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LMS Route: Rugby to Wolverhampton
LMS Route: Rugby to Leamington
LMS Route: Rugby to Tamworth
LMS Route: Rugby to Leicester
LMS Route: Rugby to Market Harborough

Rugby Station: lnwrrm881

Magnificent view of the northern approach to Rugby station viewed from the North West in the late 1920s

A magnificent view of the northern approach to Rugby station viewed from the North West in the late 1920s which shows the British Thomson-Houston works and sidings and much else besides. Stephen Weston writes in the LNWR Society Journal Volume 5 Issue 4 'On the far left, the line from Leicester can be seen coming in over the brick arch, on a slightly higher level than the ex-L&NWR main line in the centre. The long footbridge on the right gave access to the factory for the BTH workforce. To the left of the footbridge can be seen Rugby Midland Signal Box.' Stanley Jenkins writes in his article on 'The Leicester to Rugby Line Part 2: Broughton Astley to Rugby'; Railway Journal No 7 'A replacement box was opened here on 29th March 1925 and, from the state of it, one would assume this is the old cabin, itself a replacement for an earlier box, opened in 1886. If this is correct, it dates the photograph to between 1923 and March 1925.' Mike Musson believes this is in fact the post-1925 Signal Box (note the LNWR and GCR describe the structure as a 'Cabin' whilst the MR and many other railway companies use the term 'Box'). See image 'lnwrrm3056a' for a view of the MR's second signal box. The fact that there is only one pre-grouping wagon present (see image 'lnwrrm881e') would strongly indicate that the photograph was taken in the late 1920s possibly even the early 1930s.

Stephen Weston continues, ' The selection of wagons on view is also of great interest, many of them looking quite freshly painted. All four of the newly created ‘Big Four’ are represented but one pre-Group livery can still be found, below right, a 4- plank open lettered LNWR, next to the SR open with rounded ends. As one would expect, there is a tremendous variety of private owners, with examples from Arley Colliery, Tarmac, Dunlop, Binley Colliery, Whitwell Coal Co, George Harwood, Bletchley & District Co-op, BTH, The Whitwick Granite Co, Roberts of Birmingham, Wirksworth Quarries, Wilson, Carter & Pearson, Cannock Chase, E. Linfield, Carlton, Lee & Jerdein and Sherriff & Sons. The sheds on the left, in front of the Leicester line, is the site of Hunters wagon repair works at Rugby.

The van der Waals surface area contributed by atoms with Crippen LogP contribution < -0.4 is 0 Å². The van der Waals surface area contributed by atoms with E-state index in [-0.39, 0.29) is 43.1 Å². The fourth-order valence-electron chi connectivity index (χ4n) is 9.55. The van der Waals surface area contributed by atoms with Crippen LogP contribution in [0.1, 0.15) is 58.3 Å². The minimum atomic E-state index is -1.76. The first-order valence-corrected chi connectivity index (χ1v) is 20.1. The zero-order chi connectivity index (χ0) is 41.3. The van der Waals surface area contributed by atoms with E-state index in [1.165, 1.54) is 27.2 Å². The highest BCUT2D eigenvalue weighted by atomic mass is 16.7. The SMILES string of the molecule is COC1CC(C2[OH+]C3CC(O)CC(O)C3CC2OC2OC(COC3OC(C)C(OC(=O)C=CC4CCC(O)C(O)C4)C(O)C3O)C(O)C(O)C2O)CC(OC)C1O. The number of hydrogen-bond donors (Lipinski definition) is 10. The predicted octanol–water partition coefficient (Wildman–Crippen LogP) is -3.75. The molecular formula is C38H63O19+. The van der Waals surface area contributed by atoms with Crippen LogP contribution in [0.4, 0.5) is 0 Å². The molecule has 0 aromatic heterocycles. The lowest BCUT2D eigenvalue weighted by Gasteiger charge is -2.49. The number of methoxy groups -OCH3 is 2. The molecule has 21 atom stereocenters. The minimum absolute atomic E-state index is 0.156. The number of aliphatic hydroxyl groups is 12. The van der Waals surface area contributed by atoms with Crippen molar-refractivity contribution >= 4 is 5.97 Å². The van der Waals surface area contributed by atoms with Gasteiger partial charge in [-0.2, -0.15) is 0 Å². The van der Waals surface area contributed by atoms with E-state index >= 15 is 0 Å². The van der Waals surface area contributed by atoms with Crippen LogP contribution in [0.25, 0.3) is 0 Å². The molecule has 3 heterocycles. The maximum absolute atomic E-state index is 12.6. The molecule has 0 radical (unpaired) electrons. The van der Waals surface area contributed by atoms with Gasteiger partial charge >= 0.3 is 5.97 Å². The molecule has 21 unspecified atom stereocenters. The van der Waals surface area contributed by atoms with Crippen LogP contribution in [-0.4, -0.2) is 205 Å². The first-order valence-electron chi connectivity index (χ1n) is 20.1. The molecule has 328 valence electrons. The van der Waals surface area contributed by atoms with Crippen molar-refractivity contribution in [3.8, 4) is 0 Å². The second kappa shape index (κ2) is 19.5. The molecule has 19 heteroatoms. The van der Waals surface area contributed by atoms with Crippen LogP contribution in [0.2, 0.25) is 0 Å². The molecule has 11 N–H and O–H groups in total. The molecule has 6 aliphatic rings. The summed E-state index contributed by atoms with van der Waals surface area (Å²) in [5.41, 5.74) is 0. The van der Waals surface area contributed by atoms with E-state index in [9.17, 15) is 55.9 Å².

The train of laden, recently painted Bedwas Coke wagons looks impressive, although the two cattle wagons, complete with bovine occupants, at the rear slightly less so. The four grimy coke wagons in between cannot be identified. A Royal Daylight tank wagon can be seen on the left, with another tank in the process of being ‘fly shunted’ and consequently blurred by movement, whilst two Pickfords containers sit in LMS open wagons just in front of the coke train. Finally, something looks a little odd with the shunting process; the coke wagons have been reversed into position on the hump, presumably in readiness for sorting but the rear of the train seems perilously close to the locomotive fly shunting the tank wagon.'